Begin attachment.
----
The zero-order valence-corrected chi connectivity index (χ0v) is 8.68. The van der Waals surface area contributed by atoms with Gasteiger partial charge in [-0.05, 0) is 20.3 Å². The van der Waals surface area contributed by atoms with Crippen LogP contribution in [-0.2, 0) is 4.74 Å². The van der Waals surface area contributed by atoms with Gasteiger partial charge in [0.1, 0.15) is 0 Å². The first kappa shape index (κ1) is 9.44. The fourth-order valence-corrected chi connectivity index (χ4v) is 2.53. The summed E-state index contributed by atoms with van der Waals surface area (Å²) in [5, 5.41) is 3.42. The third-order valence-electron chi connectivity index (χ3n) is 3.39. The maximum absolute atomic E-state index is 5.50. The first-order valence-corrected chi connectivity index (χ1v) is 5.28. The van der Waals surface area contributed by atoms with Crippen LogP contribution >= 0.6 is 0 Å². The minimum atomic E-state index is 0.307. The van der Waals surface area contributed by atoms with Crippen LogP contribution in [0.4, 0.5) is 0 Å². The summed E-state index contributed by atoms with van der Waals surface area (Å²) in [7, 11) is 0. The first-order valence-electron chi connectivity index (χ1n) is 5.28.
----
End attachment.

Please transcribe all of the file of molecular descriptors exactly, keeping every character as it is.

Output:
The zero-order valence-corrected chi connectivity index (χ0v) is 8.68. The van der Waals surface area contributed by atoms with Gasteiger partial charge in [-0.05, 0) is 20.3 Å². The van der Waals surface area contributed by atoms with Crippen LogP contribution in [-0.2, 0) is 4.74 Å². The van der Waals surface area contributed by atoms with Gasteiger partial charge in [0.1, 0.15) is 0 Å². The first kappa shape index (κ1) is 9.44. The fourth-order valence-corrected chi connectivity index (χ4v) is 2.53. The summed E-state index contributed by atoms with van der Waals surface area (Å²) in [5, 5.41) is 3.42. The third-order valence-electron chi connectivity index (χ3n) is 3.39. The maximum absolute atomic E-state index is 5.50. The first-order valence-corrected chi connectivity index (χ1v) is 5.28. The van der Waals surface area contributed by atoms with Crippen LogP contribution >= 0.6 is 0 Å². The minimum atomic E-state index is 0.307. The van der Waals surface area contributed by atoms with Crippen LogP contribution in [0.4, 0.5) is 0 Å². The summed E-state index contributed by atoms with van der Waals surface area (Å²) in [7, 11) is 0. The first-order valence-electron chi connectivity index (χ1n) is 5.28.